Currently, the NLRB is holding up dozens of cases that address the definition of supervisor and 60 of those are union election cases. These cases have been sent back to the various regional boards.
In some of these cases, workers who voted several years ago to form a union still are waiting for their ballots to be counted.
Vanessa Quinn, a member of Communications Workers of America (CWA) Local 1133 and an emergency room nurse in Kenmore, NY, near Buffalo, says expanding the definition of supervisor will be disastrous for nurses:
‘In Buffalo, recruiting is already a problem. If we can’t get young people into nursing, we’re in trouble.
‘They need to know they can go into this profession and take care of a family.
‘Without union protection, pay will not be competitive.’
AFT and AFT Healthcare in a statement also say the decisions will jeopardise health care.
‘If nurses and other skilled workers are considered supervisors and lose union protection, they would be extremely reluctant to speak out about patient care problems out of fear of being fired or disciplined.
‘The ramifications of this case are extremely serious; the decision could have a significant impact on the quality of patient care and workers’ rights.’
Michael Verbil, a member of Theatrical Stage Employees (IATSE) Local 412 in Sarasota, Florida, and master electrician, says the decisions are an attempt to weaken unions.
‘Since I’ve joined the union we’ve been able to get all of our contracts to include pension and health benefits, which didn’t exist before the union. I see this as another push from the government to whittle away at the union’s base.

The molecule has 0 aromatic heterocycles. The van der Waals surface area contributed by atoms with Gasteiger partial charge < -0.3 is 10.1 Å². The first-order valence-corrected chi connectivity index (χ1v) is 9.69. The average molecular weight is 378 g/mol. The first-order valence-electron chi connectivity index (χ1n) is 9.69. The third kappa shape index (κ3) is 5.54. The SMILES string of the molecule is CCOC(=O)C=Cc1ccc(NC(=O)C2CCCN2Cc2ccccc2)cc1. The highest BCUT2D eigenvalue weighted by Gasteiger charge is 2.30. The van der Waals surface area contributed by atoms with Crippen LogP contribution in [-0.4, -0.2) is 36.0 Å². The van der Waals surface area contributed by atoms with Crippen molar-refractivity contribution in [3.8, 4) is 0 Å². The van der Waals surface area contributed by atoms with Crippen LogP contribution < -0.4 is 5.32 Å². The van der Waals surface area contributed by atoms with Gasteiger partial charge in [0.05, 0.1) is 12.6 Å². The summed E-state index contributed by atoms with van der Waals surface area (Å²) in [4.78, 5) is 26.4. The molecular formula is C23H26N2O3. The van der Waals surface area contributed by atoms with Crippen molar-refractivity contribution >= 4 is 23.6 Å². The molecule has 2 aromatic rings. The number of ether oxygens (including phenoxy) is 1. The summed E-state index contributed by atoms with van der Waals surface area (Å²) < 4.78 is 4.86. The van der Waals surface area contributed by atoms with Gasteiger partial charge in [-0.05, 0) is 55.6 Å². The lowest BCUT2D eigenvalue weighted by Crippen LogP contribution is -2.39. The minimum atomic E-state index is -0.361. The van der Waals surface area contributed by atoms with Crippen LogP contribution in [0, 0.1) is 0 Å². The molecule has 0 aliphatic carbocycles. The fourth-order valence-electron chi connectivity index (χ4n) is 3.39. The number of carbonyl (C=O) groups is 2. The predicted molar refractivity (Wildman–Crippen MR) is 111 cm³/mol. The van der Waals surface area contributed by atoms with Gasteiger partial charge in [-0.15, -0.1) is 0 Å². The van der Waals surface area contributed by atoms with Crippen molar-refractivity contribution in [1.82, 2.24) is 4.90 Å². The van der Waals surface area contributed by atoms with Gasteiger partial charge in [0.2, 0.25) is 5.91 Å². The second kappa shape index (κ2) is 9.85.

‘It just doesn’t make sense. This could destroy the working conditions we’ve fought so hard to achieve. We’re talking about millions of people who could lose their ability to negotiate with their employer, and that is just wrong.’
A group of 13 religious leaders wrote to the NLRB last month expressing deep concern over the impending decisions. The letter read in part: ‘Our religious traditions support workers’ right to organise and bargain collectively.
‘We support proposals that expand coverage and access to collective bargaining rather than limit it.
‘We believe that all persons are created in the image of God and as such their work unites them with others and should be endowed with dignity, equality and justice. In the workplace, collective bargaining is the most effective process for workers to express this dimension of their humanity.’
Speaking at a September 22 conference on the possible impact of the Kentucky River cases, Republican Rosa DeLauro (D-Conn.) condemned the NLRB’s refusal to conduct oral arguments in these cases.
‘These decisions could very well change the basic rights of American workers.
‘Given the stakes, the NLRB needs to be as thorough as possible in hearing testimony. The fact that the NLRB has not held hearings shows that the board is not taking this case as seriously as it should.
‘At the heart of the issue is the right of workers to organise, to bargain collectively and to share in decisions.’
CWA member Quinn agrees: ‘We were just asking to be heard, I don’t know how you get a fair deal when you can’t be heard.
‘These decisions are just the latest in a string of anti-worker rulings by an agency charged with protecting workers’ rights.
‘The Republican-controlled NLRB already has taken away the rights of university graduate assistants, workers with disabilities and temporary workers to join a union.
‘And the board, which is supposed to protect workers’ rights, has made a series of consistent rulings backing employers’ rights, while ignoring workers’ concerns.’